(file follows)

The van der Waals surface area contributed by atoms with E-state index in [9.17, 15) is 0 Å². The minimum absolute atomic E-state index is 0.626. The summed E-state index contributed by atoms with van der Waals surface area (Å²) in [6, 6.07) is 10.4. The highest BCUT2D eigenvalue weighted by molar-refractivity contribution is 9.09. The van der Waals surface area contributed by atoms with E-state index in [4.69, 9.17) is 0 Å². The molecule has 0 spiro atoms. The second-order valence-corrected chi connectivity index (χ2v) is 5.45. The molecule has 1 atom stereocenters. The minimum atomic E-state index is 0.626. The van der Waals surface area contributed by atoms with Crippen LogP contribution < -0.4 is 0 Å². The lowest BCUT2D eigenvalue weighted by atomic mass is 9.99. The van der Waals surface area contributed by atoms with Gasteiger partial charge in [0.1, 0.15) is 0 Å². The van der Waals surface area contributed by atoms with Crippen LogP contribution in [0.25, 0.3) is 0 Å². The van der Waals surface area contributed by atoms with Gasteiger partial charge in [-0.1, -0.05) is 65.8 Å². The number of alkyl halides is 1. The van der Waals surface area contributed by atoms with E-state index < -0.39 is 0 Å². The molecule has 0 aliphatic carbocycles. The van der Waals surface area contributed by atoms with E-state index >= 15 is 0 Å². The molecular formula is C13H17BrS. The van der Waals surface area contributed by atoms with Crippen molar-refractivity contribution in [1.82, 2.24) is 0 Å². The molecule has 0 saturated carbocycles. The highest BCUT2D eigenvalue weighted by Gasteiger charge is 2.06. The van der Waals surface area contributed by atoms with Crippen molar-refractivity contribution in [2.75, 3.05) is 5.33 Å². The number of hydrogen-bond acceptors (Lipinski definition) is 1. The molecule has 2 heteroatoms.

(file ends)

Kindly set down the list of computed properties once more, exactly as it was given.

The van der Waals surface area contributed by atoms with E-state index in [9.17, 15) is 0 Å². The minimum absolute atomic E-state index is 0.626. The summed E-state index contributed by atoms with van der Waals surface area (Å²) in [6, 6.07) is 10.4. The highest BCUT2D eigenvalue weighted by molar-refractivity contribution is 9.09. The van der Waals surface area contributed by atoms with E-state index in [4.69, 9.17) is 0 Å². The molecule has 0 spiro atoms. The second-order valence-corrected chi connectivity index (χ2v) is 5.45. The molecule has 1 atom stereocenters. The minimum atomic E-state index is 0.626. The van der Waals surface area contributed by atoms with Crippen LogP contribution < -0.4 is 0 Å². The lowest BCUT2D eigenvalue weighted by atomic mass is 9.99. The van der Waals surface area contributed by atoms with Gasteiger partial charge in [0.1, 0.15) is 0 Å². The van der Waals surface area contributed by atoms with Crippen LogP contribution in [0.25, 0.3) is 0 Å². The van der Waals surface area contributed by atoms with Gasteiger partial charge in [-0.1, -0.05) is 65.8 Å². The number of alkyl halides is 1. The van der Waals surface area contributed by atoms with E-state index < -0.39 is 0 Å². The molecule has 0 aliphatic carbocycles. The van der Waals surface area contributed by atoms with E-state index >= 15 is 0 Å². The molecular formula is C13H17BrS. The van der Waals surface area contributed by atoms with Crippen molar-refractivity contribution in [1.82, 2.24) is 0 Å². The molecule has 0 saturated carbocycles. The highest BCUT2D eigenvalue weighted by Gasteiger charge is 2.06. The van der Waals surface area contributed by atoms with Crippen molar-refractivity contribution in [2.75, 3.05) is 5.33 Å². The number of hydrogen-bond acceptors (Lipinski definition) is 1. The molecule has 2 heteroatoms.